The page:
Asynchronous online teaching

By Ursula Kallio / 2019-12-17 / In categories Posts

language-learning, russian

Let’s get concrete

For complexity to remain low, practice stating things that are obvious and concrete, rather than abstract and obscure. Avoid introducing philosophy into the mix. Focus on describing pictures or concrete interactions, and repeat, repeat, repeat.

Experimenting with online learning

My current, two-week “intensive” Russian course is meant for those with at least an A1 level.

I recommend that one has at least a B1 level for such purposes. This would take care of the rudimentary vocabulary necessary for free-form feedback from the teacher.

Through this experience, I have learned a ton, just not sure how much Russian. In order to learn, use all of your preferred tools that you have available to you. For example, I input my teacher’s feedback into Google Translate to understand what she was saying. I then listen to each segment on loop in Audacity while I write down the instructions by hand. By repeating this listening exercise like so, I am able to make connections that would otherwise be impossible without the use of my preferred tools, namely pen and paper. For me, if I can write, I can speak. Through writing, I utter, speak, utter, speak, and utter some more.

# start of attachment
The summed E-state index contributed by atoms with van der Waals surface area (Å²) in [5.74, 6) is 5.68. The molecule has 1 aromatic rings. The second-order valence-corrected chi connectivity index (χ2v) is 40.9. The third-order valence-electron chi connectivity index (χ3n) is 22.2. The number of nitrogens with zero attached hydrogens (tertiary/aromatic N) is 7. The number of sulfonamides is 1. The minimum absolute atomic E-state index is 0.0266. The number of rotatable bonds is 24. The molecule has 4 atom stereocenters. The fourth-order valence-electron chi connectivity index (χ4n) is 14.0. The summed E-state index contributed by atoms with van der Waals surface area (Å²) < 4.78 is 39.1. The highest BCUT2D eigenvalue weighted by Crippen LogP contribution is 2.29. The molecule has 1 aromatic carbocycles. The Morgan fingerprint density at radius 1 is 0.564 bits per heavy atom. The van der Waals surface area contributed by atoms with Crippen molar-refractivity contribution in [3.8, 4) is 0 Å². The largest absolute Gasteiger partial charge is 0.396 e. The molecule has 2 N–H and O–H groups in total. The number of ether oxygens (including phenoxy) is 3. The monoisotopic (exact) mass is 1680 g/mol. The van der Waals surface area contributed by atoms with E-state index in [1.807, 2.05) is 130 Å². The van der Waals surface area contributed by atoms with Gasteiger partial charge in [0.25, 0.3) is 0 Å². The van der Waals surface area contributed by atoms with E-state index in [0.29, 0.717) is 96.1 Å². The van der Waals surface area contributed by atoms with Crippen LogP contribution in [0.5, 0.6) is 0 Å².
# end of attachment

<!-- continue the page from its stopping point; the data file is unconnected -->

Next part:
For a language like Russian, it is extremely helpful to write down sentences to get the prosody of the words, phrases, and complete sentence. Particularly, you can catch pronunication gotchas, and capture all of the needed vocabulary to form that sentence. Let the learner choose how they want to learn at this stage in their learning journey. If anything, emphasize that getting better at x requires practicing x. Then let them choose what x means to them.

The number of things that are needed to say a sentence is high: recognize “unnatural” sounds, physically form them, hear short and long stress patterns, connections between words, understand the meaning of words, phrases, and account for any filler words that in this context have no other meaning than to confuse a low-level learner.

OK, it’s time for dinner.

Ursula Kallio

Author

Ursula Kallio

A preferably autodidactic polyglot